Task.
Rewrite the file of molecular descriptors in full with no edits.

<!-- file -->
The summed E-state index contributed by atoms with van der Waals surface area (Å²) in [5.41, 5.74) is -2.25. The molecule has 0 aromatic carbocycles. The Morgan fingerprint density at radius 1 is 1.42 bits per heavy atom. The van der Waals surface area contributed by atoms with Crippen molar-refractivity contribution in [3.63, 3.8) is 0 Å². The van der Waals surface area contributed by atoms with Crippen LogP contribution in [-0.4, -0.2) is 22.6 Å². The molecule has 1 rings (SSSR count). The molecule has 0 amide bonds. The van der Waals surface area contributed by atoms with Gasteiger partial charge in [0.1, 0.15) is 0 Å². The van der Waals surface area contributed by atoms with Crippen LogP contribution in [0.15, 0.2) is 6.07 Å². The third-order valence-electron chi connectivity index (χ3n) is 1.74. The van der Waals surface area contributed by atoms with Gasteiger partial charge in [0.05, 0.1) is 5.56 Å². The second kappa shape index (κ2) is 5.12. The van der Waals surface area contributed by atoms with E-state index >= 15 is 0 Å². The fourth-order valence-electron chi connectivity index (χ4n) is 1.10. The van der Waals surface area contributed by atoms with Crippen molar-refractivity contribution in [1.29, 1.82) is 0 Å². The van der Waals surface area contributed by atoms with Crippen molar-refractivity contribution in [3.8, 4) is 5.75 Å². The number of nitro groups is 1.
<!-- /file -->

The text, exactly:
The summed E-state index contributed by atoms with van der Waals surface area (Å²) in [5.41, 5.74) is -2.25. The molecule has 0 aromatic carbocycles. The Morgan fingerprint density at radius 1 is 1.42 bits per heavy atom. The van der Waals surface area contributed by atoms with Crippen molar-refractivity contribution in [3.63, 3.8) is 0 Å². The van der Waals surface area contributed by atoms with Crippen LogP contribution in [-0.4, -0.2) is 22.6 Å². The molecule has 1 rings (SSSR count). The molecule has 0 amide bonds. The van der Waals surface area contributed by atoms with Gasteiger partial charge in [0.1, 0.15) is 0 Å². The van der Waals surface area contributed by atoms with Crippen LogP contribution in [0.15, 0.2) is 6.07 Å². The third-order valence-electron chi connectivity index (χ3n) is 1.74. The van der Waals surface area contributed by atoms with Gasteiger partial charge in [0.05, 0.1) is 5.56 Å². The second kappa shape index (κ2) is 5.12. The van der Waals surface area contributed by atoms with E-state index >= 15 is 0 Å². The fourth-order valence-electron chi connectivity index (χ4n) is 1.10. The van der Waals surface area contributed by atoms with Crippen molar-refractivity contribution in [1.29, 1.82) is 0 Å². The van der Waals surface area contributed by atoms with Crippen molar-refractivity contribution in [3.8, 4) is 5.75 Å². The number of nitro groups is 1.